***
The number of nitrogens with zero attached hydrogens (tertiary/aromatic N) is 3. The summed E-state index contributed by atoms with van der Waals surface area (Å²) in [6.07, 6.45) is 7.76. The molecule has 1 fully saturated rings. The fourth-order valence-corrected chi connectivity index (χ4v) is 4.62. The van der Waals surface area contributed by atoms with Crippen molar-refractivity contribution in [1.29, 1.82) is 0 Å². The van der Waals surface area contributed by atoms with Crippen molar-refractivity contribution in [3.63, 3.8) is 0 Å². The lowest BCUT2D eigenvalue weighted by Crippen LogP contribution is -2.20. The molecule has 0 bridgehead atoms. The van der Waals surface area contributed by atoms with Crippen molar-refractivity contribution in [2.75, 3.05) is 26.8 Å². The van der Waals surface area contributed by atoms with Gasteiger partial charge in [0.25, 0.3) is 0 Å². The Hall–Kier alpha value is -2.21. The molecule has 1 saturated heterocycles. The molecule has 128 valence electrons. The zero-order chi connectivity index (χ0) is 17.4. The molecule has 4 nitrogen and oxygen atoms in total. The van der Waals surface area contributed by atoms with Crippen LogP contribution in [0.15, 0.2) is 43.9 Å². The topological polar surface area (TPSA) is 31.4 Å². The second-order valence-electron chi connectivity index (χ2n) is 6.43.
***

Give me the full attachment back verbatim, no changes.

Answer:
The number of nitrogens with zero attached hydrogens (tertiary/aromatic N) is 3. The summed E-state index contributed by atoms with van der Waals surface area (Å²) in [6.07, 6.45) is 7.76. The molecule has 1 fully saturated rings. The fourth-order valence-corrected chi connectivity index (χ4v) is 4.62. The van der Waals surface area contributed by atoms with Crippen molar-refractivity contribution in [1.29, 1.82) is 0 Å². The van der Waals surface area contributed by atoms with Crippen molar-refractivity contribution in [3.63, 3.8) is 0 Å². The lowest BCUT2D eigenvalue weighted by Crippen LogP contribution is -2.20. The molecule has 0 bridgehead atoms. The van der Waals surface area contributed by atoms with Crippen molar-refractivity contribution in [2.75, 3.05) is 26.8 Å². The van der Waals surface area contributed by atoms with Gasteiger partial charge in [0.25, 0.3) is 0 Å². The Hall–Kier alpha value is -2.21. The molecule has 1 saturated heterocycles. The molecule has 128 valence electrons. The zero-order chi connectivity index (χ0) is 17.4. The molecule has 4 nitrogen and oxygen atoms in total. The van der Waals surface area contributed by atoms with Crippen LogP contribution in [0.15, 0.2) is 43.9 Å². The topological polar surface area (TPSA) is 31.4 Å². The second-order valence-electron chi connectivity index (χ2n) is 6.43.